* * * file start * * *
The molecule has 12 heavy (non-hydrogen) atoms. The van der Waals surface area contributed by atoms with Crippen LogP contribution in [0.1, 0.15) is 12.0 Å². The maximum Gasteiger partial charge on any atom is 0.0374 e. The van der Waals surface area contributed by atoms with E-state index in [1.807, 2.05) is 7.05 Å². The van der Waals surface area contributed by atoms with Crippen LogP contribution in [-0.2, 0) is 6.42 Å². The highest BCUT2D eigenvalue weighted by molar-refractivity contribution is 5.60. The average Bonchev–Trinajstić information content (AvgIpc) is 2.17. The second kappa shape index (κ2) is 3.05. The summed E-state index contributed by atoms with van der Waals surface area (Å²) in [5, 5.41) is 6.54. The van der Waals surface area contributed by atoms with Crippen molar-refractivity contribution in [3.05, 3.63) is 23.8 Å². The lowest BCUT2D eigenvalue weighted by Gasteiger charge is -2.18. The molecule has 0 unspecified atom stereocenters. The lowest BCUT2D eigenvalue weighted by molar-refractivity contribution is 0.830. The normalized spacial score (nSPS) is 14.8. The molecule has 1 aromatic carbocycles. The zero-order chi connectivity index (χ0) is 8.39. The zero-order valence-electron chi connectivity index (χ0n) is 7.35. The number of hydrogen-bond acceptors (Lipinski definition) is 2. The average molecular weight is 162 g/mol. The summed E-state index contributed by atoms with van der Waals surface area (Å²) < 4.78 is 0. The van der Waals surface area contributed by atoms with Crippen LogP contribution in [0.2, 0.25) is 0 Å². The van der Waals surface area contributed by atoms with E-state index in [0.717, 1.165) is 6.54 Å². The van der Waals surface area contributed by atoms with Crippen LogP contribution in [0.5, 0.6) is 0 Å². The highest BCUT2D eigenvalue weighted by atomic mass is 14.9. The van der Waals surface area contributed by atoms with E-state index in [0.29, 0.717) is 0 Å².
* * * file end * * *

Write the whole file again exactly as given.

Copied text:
The molecule has 12 heavy (non-hydrogen) atoms. The van der Waals surface area contributed by atoms with Crippen LogP contribution in [0.1, 0.15) is 12.0 Å². The maximum Gasteiger partial charge on any atom is 0.0374 e. The van der Waals surface area contributed by atoms with E-state index in [1.807, 2.05) is 7.05 Å². The van der Waals surface area contributed by atoms with Crippen LogP contribution in [-0.2, 0) is 6.42 Å². The highest BCUT2D eigenvalue weighted by molar-refractivity contribution is 5.60. The average Bonchev–Trinajstić information content (AvgIpc) is 2.17. The second kappa shape index (κ2) is 3.05. The summed E-state index contributed by atoms with van der Waals surface area (Å²) in [5, 5.41) is 6.54. The van der Waals surface area contributed by atoms with Crippen molar-refractivity contribution in [3.05, 3.63) is 23.8 Å². The lowest BCUT2D eigenvalue weighted by Gasteiger charge is -2.18. The molecule has 0 unspecified atom stereocenters. The lowest BCUT2D eigenvalue weighted by molar-refractivity contribution is 0.830. The normalized spacial score (nSPS) is 14.8. The molecule has 1 aromatic carbocycles. The zero-order chi connectivity index (χ0) is 8.39. The zero-order valence-electron chi connectivity index (χ0n) is 7.35. The number of hydrogen-bond acceptors (Lipinski definition) is 2. The average molecular weight is 162 g/mol. The summed E-state index contributed by atoms with van der Waals surface area (Å²) < 4.78 is 0. The van der Waals surface area contributed by atoms with Crippen LogP contribution in [0.2, 0.25) is 0 Å². The van der Waals surface area contributed by atoms with E-state index in [0.717, 1.165) is 6.54 Å². The van der Waals surface area contributed by atoms with Crippen LogP contribution in [0.5, 0.6) is 0 Å². The highest BCUT2D eigenvalue weighted by atomic mass is 14.9. The van der Waals surface area contributed by atoms with E-state index in [0.29, 0.717) is 0 Å².